- The Washington Times - Thursday, September 9, 2004

Long-staying refugees in rural camps or urban ghettos are not commodities in a sad state of storage, but vibrant human beings carving out lives for themselves in exile.

That said, where they lack the right to work legally or integrate into the community, they can languish in dependency and lose hope for the future. Refugee “warehousing” is an issue that demands attention — and is getting it.

The U.S. Committee for Refugees has made this issue a centerpiece of its current advocacy campaign. Meanwhile, the State Department, the Office of the U.N. High Commissioner for Refugees (UNHCR) and other partner agencies are taking dramatic steps to address the warehousing problem.

The key step is facilitating voluntary repatriation. Tens of thousands of long-staying refugees have returned to Sierra Leone, Angola and Liberia from neighboring countries. More than 80,000 Iraqis have gone home since the fall of Saddam. But the biggest success story is Afghanistan, where more than 3 million have returned from long stays in Pakistan and Iran.

This continuing repatriation represents one of the largest refugee solutions in modern times, and the number of refugees caught in these dead-end situations has decreased remarkably.

While “de-warehousing” refugees — through repatriation, local integration, or resettlement — is an important first step, it is not enough. Sustaining repatriation requires commitment from the international donor community over the long haul. Returnees need long-term transitional help and employment opportunities to restore their dignity and self-reliance.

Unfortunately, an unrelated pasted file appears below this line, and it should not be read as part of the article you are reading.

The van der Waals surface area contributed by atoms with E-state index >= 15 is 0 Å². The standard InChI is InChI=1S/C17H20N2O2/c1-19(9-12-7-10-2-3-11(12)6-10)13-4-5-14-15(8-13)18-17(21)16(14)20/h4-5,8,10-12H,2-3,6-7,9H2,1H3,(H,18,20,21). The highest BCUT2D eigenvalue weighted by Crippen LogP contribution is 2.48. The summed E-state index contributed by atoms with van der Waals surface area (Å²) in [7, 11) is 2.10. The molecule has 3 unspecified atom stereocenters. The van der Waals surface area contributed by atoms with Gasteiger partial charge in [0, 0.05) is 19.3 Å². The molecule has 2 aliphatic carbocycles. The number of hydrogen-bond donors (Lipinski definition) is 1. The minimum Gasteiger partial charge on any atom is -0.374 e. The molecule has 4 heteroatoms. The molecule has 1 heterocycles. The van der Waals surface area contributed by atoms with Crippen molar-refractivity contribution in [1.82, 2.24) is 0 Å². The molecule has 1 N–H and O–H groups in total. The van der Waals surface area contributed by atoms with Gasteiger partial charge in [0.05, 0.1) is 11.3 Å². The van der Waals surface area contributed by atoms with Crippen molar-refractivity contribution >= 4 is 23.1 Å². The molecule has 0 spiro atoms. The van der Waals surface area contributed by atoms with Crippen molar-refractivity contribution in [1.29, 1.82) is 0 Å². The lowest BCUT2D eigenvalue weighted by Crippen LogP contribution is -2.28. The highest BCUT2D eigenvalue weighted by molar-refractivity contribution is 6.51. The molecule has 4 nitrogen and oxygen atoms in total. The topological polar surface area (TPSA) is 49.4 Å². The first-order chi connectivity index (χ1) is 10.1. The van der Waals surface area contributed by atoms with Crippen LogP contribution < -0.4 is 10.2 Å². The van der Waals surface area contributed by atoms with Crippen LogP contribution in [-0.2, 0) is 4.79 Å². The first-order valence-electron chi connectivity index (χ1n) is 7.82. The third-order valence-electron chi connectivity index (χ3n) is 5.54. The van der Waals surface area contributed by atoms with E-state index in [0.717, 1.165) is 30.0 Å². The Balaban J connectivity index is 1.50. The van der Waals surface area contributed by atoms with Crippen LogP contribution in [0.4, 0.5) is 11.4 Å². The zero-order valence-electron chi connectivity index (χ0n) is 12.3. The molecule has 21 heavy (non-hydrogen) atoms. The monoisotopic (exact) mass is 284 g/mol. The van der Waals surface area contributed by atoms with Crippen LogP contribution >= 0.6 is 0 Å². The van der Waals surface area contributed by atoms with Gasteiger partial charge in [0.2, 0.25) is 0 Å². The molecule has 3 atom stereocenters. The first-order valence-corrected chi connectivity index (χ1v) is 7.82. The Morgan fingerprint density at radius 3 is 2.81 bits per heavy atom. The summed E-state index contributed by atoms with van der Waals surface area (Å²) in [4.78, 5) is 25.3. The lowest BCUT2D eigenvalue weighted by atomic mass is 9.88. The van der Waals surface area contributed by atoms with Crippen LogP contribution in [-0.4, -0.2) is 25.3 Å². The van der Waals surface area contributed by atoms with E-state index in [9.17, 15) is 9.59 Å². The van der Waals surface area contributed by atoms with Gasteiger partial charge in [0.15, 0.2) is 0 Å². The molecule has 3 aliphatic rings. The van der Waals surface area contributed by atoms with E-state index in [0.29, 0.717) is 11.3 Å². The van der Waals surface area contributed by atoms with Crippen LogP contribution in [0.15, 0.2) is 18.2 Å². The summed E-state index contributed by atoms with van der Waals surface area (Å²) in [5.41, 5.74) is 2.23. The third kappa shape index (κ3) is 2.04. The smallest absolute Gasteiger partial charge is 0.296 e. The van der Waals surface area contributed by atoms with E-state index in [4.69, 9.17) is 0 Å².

To that end, the U.S. started an employment program called the Afghan Conservation Corps (ACC). Already, 750,000 seedlings have been planted on the dusty hillsides around Kabul by thousands of returning refugees, internally displaced persons, demilitarized militias, and Afghan women.

Ultimately, hundreds of thousands will join them in working on similar projects. The ACC is a model for how to make de-warehousing irreversible.

There are still critics who charge we are not doing enough to bring to the United States needy refugees who can’t be repatriated. I say, “Watch what we are doing.” Watch, for example, the rapid response to an unexpected opening in Thailand to interview 15,000 Lao Hmong stranded for more than a decade in Wat Tham Krabok. By year’s end, most will be resettled in the U.S. Watch also our admitting Meshketian Turks from Russia who had been rootless for decades.

Resettlement is costly and labor-intensive, but we have spared no expense or effort to resettle refugees in the United States, when that is the most appropriate solution.

We know there remain vulnerable people — especially women and children — who have waited for years or even decades for rescue. This administration is committed to overcoming the obstacles in the way of such a rescue.

We urge other countries to be more generous in giving aid, admitting refugees and facilitating local integration where appropriate. As Secretary of State Colin Powell said during World Refugee Day commemorations in June: “We join other nations in easing the plight of all those who will close their eyes tonight in a strange land to dream of the home they were forced to flee. It’s up to all of us to defend the non-negotiable demands of human dignity. It’s up to all of us to help the world’s refugees feel at home again.”

It takes a home, not a warehouse, to make these dreams come true.

Arthur E. Dewey is assistant secretary of state at the Bureau of Population, Refugees, and Migration.

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